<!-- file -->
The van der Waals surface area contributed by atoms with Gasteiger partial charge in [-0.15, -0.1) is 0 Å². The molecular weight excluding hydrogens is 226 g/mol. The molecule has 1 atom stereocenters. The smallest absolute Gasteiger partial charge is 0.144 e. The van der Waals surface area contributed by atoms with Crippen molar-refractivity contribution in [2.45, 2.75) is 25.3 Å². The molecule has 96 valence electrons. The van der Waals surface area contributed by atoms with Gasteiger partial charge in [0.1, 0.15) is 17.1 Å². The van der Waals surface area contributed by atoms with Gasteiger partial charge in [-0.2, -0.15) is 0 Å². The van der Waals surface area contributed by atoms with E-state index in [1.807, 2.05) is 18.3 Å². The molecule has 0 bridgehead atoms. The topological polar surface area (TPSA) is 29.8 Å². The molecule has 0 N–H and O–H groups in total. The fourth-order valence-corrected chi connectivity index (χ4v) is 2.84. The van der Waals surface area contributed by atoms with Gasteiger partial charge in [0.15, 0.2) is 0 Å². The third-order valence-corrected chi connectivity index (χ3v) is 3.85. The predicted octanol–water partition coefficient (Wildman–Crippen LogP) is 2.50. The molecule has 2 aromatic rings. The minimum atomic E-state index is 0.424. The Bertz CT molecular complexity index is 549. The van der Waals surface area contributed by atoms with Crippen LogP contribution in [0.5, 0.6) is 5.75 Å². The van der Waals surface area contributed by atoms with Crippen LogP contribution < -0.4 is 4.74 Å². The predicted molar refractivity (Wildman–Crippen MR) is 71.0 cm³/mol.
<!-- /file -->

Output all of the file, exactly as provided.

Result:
The van der Waals surface area contributed by atoms with Gasteiger partial charge in [-0.15, -0.1) is 0 Å². The molecular weight excluding hydrogens is 226 g/mol. The molecule has 1 atom stereocenters. The smallest absolute Gasteiger partial charge is 0.144 e. The van der Waals surface area contributed by atoms with Crippen molar-refractivity contribution in [2.45, 2.75) is 25.3 Å². The molecule has 96 valence electrons. The van der Waals surface area contributed by atoms with Gasteiger partial charge in [0.1, 0.15) is 17.1 Å². The van der Waals surface area contributed by atoms with Gasteiger partial charge in [-0.2, -0.15) is 0 Å². The van der Waals surface area contributed by atoms with E-state index in [1.807, 2.05) is 18.3 Å². The molecule has 0 bridgehead atoms. The topological polar surface area (TPSA) is 29.8 Å². The molecule has 0 N–H and O–H groups in total. The fourth-order valence-corrected chi connectivity index (χ4v) is 2.84. The van der Waals surface area contributed by atoms with Gasteiger partial charge in [0.15, 0.2) is 0 Å². The third-order valence-corrected chi connectivity index (χ3v) is 3.85. The predicted octanol–water partition coefficient (Wildman–Crippen LogP) is 2.50. The molecule has 2 aromatic rings. The minimum atomic E-state index is 0.424. The Bertz CT molecular complexity index is 549. The van der Waals surface area contributed by atoms with Crippen LogP contribution in [0.5, 0.6) is 5.75 Å². The van der Waals surface area contributed by atoms with Crippen LogP contribution < -0.4 is 4.74 Å². The predicted molar refractivity (Wildman–Crippen MR) is 71.0 cm³/mol.